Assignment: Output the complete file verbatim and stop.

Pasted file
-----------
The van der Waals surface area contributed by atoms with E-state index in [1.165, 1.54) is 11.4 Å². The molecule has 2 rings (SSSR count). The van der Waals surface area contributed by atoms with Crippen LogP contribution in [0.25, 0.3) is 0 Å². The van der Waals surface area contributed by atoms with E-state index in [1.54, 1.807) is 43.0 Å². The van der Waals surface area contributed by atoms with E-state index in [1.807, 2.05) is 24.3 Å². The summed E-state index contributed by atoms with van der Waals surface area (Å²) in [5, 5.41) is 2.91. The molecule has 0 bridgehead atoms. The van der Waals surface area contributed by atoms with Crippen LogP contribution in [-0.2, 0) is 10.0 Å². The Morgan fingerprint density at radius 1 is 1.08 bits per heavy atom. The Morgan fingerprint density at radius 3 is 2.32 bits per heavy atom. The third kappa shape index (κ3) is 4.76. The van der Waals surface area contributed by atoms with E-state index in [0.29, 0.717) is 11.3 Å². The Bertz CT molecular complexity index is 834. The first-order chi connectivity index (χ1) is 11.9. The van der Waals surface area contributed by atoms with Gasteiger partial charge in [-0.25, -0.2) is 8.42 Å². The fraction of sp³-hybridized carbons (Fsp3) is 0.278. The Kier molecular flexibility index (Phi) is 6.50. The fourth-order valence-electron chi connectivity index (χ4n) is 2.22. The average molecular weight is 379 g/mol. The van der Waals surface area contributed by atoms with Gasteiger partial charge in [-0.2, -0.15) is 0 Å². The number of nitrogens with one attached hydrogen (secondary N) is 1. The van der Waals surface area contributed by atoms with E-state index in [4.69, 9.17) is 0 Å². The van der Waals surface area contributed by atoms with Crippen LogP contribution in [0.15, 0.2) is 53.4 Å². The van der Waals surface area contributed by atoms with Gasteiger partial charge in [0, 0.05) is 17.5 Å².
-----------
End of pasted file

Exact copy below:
The van der Waals surface area contributed by atoms with E-state index in [1.165, 1.54) is 11.4 Å². The molecule has 2 rings (SSSR count). The van der Waals surface area contributed by atoms with Crippen LogP contribution in [0.25, 0.3) is 0 Å². The van der Waals surface area contributed by atoms with E-state index in [1.54, 1.807) is 43.0 Å². The van der Waals surface area contributed by atoms with E-state index in [1.807, 2.05) is 24.3 Å². The summed E-state index contributed by atoms with van der Waals surface area (Å²) in [5, 5.41) is 2.91. The molecule has 0 bridgehead atoms. The van der Waals surface area contributed by atoms with Crippen LogP contribution in [-0.2, 0) is 10.0 Å². The Morgan fingerprint density at radius 1 is 1.08 bits per heavy atom. The Morgan fingerprint density at radius 3 is 2.32 bits per heavy atom. The third kappa shape index (κ3) is 4.76. The van der Waals surface area contributed by atoms with E-state index in [0.29, 0.717) is 11.3 Å². The Bertz CT molecular complexity index is 834. The first-order chi connectivity index (χ1) is 11.9. The van der Waals surface area contributed by atoms with Gasteiger partial charge in [-0.25, -0.2) is 8.42 Å². The fraction of sp³-hybridized carbons (Fsp3) is 0.278. The Kier molecular flexibility index (Phi) is 6.50. The fourth-order valence-electron chi connectivity index (χ4n) is 2.22. The average molecular weight is 379 g/mol. The van der Waals surface area contributed by atoms with Gasteiger partial charge in [-0.2, -0.15) is 0 Å². The number of nitrogens with one attached hydrogen (secondary N) is 1. The van der Waals surface area contributed by atoms with E-state index in [4.69, 9.17) is 0 Å². The van der Waals surface area contributed by atoms with Crippen LogP contribution in [0.15, 0.2) is 53.4 Å². The van der Waals surface area contributed by atoms with Gasteiger partial charge in [0, 0.05) is 17.5 Å².